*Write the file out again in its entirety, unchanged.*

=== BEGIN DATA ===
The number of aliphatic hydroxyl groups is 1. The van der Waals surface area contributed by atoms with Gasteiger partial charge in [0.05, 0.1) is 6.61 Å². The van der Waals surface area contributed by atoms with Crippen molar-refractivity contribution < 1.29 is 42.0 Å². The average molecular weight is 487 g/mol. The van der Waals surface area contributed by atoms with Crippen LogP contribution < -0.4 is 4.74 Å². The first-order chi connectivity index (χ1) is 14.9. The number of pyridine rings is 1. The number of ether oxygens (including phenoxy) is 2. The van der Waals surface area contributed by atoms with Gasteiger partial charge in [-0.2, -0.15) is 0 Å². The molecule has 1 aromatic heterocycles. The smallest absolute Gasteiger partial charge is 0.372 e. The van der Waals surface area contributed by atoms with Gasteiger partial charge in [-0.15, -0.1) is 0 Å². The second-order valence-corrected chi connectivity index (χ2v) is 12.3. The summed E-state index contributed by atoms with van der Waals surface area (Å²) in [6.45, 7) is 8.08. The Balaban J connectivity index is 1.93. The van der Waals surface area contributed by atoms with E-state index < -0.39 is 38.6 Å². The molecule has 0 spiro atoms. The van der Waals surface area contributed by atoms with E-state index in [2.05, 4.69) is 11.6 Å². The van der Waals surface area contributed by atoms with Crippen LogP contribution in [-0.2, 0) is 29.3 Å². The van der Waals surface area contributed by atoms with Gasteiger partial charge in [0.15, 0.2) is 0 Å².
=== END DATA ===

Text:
The number of aliphatic hydroxyl groups is 1. The van der Waals surface area contributed by atoms with Gasteiger partial charge in [0.05, 0.1) is 6.61 Å². The van der Waals surface area contributed by atoms with Crippen molar-refractivity contribution < 1.29 is 42.0 Å². The average molecular weight is 487 g/mol. The van der Waals surface area contributed by atoms with Crippen LogP contribution < -0.4 is 4.74 Å². The first-order chi connectivity index (χ1) is 14.9. The number of pyridine rings is 1. The number of ether oxygens (including phenoxy) is 2. The van der Waals surface area contributed by atoms with Gasteiger partial charge in [-0.2, -0.15) is 0 Å². The molecule has 1 aromatic heterocycles. The smallest absolute Gasteiger partial charge is 0.372 e. The van der Waals surface area contributed by atoms with Gasteiger partial charge in [-0.15, -0.1) is 0 Å². The second-order valence-corrected chi connectivity index (χ2v) is 12.3. The summed E-state index contributed by atoms with van der Waals surface area (Å²) in [6.45, 7) is 8.08. The Balaban J connectivity index is 1.93. The van der Waals surface area contributed by atoms with E-state index < -0.39 is 38.6 Å². The molecule has 0 spiro atoms. The van der Waals surface area contributed by atoms with E-state index in [2.05, 4.69) is 11.6 Å². The van der Waals surface area contributed by atoms with Crippen LogP contribution in [-0.2, 0) is 29.3 Å². The van der Waals surface area contributed by atoms with Gasteiger partial charge in [0.15, 0.2) is 0 Å².